Tutorials

home made modelling tools

Posted by Ochoin on 16 Dec 2015, 06:01

On another thread here, the Emperor describes how to make a 'pin tool'.

Now I guess we all have our collection of oddly twisted paper clips etc but what tools have you made/adapted for the hobby?

I have a sharpened & straightened fish hook that was set into the end of a pen nib. It was made by a girl to pierce earlobes & I took it off her in the course of my duties.

It makes an excellent hole-piercer before I got my pin vise. I use it to clear the caps of clogged paint or glue bottles, scrapping out paint in old figures I'm cleaning up to re-paint & other times when I want something small & sharp & strong.

What tools have you made?
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Ochoin  Scotland
 
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Posted by Susofrick on 16 Dec 2015, 08:41

When I was younger I used to paint with sharpened tooth-picks. Good for eye-brows, moustaches and such, but I painted whole figures. Brushes were expensive, toothpicks cheap.
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Posted by Bramble15 on 16 Dec 2015, 13:14

@ Susofrick - that is so funny. That is exactly how I started! When I first decided that I wanted to try painting 1/72 I thought there is no way, literally no way I could paint belts, straps, piping with a brush. Lets sharpen some toothpicks and dip and stick, dip and stick until your hands cramped up so bad you couldn't unclentch them. After about 2 boxes of figures I made the switch and since then have had successes and failures alike.

To the original post - I use my own de-seamer tools. I take old paint brushes and slice off all remaining bristles and insert a piece of rod. Then I apply a generous amount of super glue to hold. Then with my dremel I shape it to a pointed end, rounded end, whatever I want or need. Then when I prep the mold lines I heat up the tip and run it across the seam. Works well for me, much better than a paper clip or rod stuck in a cork.
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Bramble15  United States of America
 
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Posted by Beano Boy on 16 Dec 2015, 17:43

Paint Brushes by Paul Howes

Often is the case story`s can be highly amusing true,
And i would prefer to paint them as such,
But needs dictate,and the reality of former times ring out most true.

The Month was November,and the Year was 1958,
and Norwich City coldly wore its cloak of coal smog well.
There would be many a Stave to come before it was truily lifted.

As a lad there was no money for buying paint brushes so using a Matchstick split at one end a little way in,i then trimmed it down slightly into a taper with a razor blade,inserted my own hair into the split,and then wound Mom`s Finest Cotton around and around it . Tied up neatly,and with my hair trimmed for style and use ,my tiny paint brush was finished. The cotton was painted using another matchstick to keep it strongly in place. For a nine year-old boy i had lots of hair,no money ,but lots of tiny brushes.Finally after running errands at threepence a time, the Half Crown needed was slowily saved up ,and the model ,glue and paint bought from WOOLWORTHS. I had saved a Shilling by not having to buy paint brushes. Yes and my AIRFIX Messerschmitt 109 was painted up. I cannot say it was a highly prized look although it was most certainly the envy of all my friends,as we ran about in circles making awful noises fit enough to send people scurrying for cover back to their round topped Anderson Shelter Sheds.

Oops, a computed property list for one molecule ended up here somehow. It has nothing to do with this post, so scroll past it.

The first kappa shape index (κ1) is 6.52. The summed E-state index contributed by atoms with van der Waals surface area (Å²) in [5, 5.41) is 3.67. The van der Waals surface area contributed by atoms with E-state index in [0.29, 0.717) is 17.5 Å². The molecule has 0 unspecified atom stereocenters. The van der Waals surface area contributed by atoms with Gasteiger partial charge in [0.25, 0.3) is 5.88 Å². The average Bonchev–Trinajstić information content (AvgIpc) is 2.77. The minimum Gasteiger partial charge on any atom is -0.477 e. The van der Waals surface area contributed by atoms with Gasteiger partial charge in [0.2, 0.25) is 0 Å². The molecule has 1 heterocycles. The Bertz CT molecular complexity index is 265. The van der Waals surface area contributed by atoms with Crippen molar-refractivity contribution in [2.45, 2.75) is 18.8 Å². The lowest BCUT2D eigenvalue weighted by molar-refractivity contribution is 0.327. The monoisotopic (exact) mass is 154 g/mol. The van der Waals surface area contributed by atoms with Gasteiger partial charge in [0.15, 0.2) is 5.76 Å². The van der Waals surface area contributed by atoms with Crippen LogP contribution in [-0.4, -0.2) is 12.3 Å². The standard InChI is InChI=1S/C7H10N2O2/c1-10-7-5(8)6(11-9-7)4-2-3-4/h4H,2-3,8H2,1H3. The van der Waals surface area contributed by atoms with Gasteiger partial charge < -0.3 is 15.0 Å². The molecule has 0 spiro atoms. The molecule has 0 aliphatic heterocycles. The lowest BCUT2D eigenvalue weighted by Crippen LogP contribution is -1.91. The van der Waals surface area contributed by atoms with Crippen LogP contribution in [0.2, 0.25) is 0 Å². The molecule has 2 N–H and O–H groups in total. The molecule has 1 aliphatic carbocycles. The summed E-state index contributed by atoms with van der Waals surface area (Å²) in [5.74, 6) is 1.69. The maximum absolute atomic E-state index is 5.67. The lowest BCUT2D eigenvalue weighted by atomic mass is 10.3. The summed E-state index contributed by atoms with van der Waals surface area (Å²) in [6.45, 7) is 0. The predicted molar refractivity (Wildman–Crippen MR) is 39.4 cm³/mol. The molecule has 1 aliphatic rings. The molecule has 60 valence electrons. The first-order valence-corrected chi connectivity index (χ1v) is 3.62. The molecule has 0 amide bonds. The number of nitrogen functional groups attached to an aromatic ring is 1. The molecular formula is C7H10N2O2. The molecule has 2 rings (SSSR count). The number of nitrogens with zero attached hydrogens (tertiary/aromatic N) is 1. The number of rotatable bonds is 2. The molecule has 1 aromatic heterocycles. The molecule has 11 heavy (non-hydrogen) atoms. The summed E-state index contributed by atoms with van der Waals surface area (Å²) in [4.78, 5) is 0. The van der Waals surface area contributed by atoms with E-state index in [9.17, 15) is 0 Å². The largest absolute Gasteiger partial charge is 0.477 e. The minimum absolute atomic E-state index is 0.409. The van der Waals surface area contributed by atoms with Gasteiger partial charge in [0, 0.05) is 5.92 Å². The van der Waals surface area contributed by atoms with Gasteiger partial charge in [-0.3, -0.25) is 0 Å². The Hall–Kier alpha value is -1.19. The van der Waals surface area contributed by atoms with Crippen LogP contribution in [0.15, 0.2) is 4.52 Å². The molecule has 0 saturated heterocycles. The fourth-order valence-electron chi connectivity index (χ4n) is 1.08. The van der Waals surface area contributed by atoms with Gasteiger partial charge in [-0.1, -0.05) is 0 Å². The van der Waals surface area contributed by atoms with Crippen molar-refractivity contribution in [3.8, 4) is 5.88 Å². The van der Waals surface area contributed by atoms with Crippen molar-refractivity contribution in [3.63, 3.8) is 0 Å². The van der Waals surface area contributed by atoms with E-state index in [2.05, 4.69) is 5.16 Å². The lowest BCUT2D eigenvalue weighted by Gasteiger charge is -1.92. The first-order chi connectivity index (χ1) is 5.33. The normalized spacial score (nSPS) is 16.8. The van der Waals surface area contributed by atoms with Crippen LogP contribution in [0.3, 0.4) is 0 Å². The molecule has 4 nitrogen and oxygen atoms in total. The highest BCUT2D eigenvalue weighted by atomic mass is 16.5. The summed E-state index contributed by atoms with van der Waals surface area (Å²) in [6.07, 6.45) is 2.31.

As for my little home spun paint brushes they cleaned up nice dipped in the Parifin which was bought for the shed heater. However it must be said," They were far neater than the hair left upon my head of such wide eyed dreams." BB
Beano Boy  England
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Posted by Bluefalchion on 16 Dec 2015, 19:23

Ingenuity, improvisation, and dedication are evident in your story BB. Thanks for sharing. When I was young, I dipped a shirt pin into the Testor's silver enamel to make buttons, medals, eagles, buckles, and other fine details.
Bluefalchion  United States of America
 
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Posted by Ochoin on 16 Dec 2015, 21:04

Susofrick wrote:. Brushes were expensive, toothpicks cheap.


Still are.

This is threatening to become an 'Old Timers' thread.

....In my day, we plucked hairs from Granny's facial mole to make 01 paint brushes.....


donald
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Ochoin  Scotland
 
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Posted by Bramble15 on 16 Dec 2015, 23:51

Thank you Donald, I just threw up in my mouth!!!!! :eh:
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Posted by Beano Boy on 17 Dec 2015, 00:31